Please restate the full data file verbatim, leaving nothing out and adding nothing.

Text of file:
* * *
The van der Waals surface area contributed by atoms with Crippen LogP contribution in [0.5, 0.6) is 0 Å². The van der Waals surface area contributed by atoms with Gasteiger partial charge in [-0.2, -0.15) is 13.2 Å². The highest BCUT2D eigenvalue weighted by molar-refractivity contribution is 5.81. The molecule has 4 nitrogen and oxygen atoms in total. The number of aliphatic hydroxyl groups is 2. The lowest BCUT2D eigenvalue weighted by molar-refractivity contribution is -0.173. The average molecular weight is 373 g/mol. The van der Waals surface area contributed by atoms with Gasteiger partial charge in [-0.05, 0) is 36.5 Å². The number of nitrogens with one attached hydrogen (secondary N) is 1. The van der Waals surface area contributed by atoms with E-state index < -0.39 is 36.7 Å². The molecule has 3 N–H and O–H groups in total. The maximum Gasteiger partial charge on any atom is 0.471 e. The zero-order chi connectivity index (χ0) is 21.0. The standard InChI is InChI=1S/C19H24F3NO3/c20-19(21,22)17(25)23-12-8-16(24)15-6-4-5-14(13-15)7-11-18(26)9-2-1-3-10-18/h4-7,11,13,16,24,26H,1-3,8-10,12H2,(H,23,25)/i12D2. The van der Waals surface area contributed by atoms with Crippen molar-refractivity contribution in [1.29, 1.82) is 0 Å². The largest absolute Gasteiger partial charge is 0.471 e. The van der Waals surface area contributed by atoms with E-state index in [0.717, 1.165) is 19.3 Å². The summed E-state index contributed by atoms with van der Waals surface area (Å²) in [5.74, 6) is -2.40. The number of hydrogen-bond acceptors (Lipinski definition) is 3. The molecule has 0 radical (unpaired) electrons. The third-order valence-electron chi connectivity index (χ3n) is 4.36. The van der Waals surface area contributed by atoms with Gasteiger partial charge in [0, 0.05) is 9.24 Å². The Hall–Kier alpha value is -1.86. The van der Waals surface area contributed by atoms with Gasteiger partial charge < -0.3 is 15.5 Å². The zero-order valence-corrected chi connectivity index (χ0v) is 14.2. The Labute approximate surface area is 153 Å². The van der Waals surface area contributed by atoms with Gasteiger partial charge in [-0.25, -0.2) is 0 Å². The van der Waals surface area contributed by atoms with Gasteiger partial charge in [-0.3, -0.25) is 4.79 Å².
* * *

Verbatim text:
The van der Waals surface area contributed by atoms with Crippen LogP contribution in [0.5, 0.6) is 0 Å². The van der Waals surface area contributed by atoms with Gasteiger partial charge in [-0.2, -0.15) is 13.2 Å². The highest BCUT2D eigenvalue weighted by molar-refractivity contribution is 5.81. The molecule has 4 nitrogen and oxygen atoms in total. The number of aliphatic hydroxyl groups is 2. The lowest BCUT2D eigenvalue weighted by molar-refractivity contribution is -0.173. The average molecular weight is 373 g/mol. The van der Waals surface area contributed by atoms with Gasteiger partial charge in [-0.05, 0) is 36.5 Å². The number of nitrogens with one attached hydrogen (secondary N) is 1. The van der Waals surface area contributed by atoms with E-state index < -0.39 is 36.7 Å². The molecule has 3 N–H and O–H groups in total. The maximum Gasteiger partial charge on any atom is 0.471 e. The zero-order chi connectivity index (χ0) is 21.0. The standard InChI is InChI=1S/C19H24F3NO3/c20-19(21,22)17(25)23-12-8-16(24)15-6-4-5-14(13-15)7-11-18(26)9-2-1-3-10-18/h4-7,11,13,16,24,26H,1-3,8-10,12H2,(H,23,25)/i12D2. The van der Waals surface area contributed by atoms with Crippen molar-refractivity contribution in [1.29, 1.82) is 0 Å². The largest absolute Gasteiger partial charge is 0.471 e. The van der Waals surface area contributed by atoms with E-state index in [0.717, 1.165) is 19.3 Å². The summed E-state index contributed by atoms with van der Waals surface area (Å²) in [5.74, 6) is -2.40. The number of hydrogen-bond acceptors (Lipinski definition) is 3. The molecule has 0 radical (unpaired) electrons. The third-order valence-electron chi connectivity index (χ3n) is 4.36. The van der Waals surface area contributed by atoms with Gasteiger partial charge in [0, 0.05) is 9.24 Å². The Hall–Kier alpha value is -1.86. The van der Waals surface area contributed by atoms with Gasteiger partial charge < -0.3 is 15.5 Å². The zero-order valence-corrected chi connectivity index (χ0v) is 14.2. The Labute approximate surface area is 153 Å². The van der Waals surface area contributed by atoms with Gasteiger partial charge in [-0.25, -0.2) is 0 Å². The van der Waals surface area contributed by atoms with Gasteiger partial charge in [-0.3, -0.25) is 4.79 Å².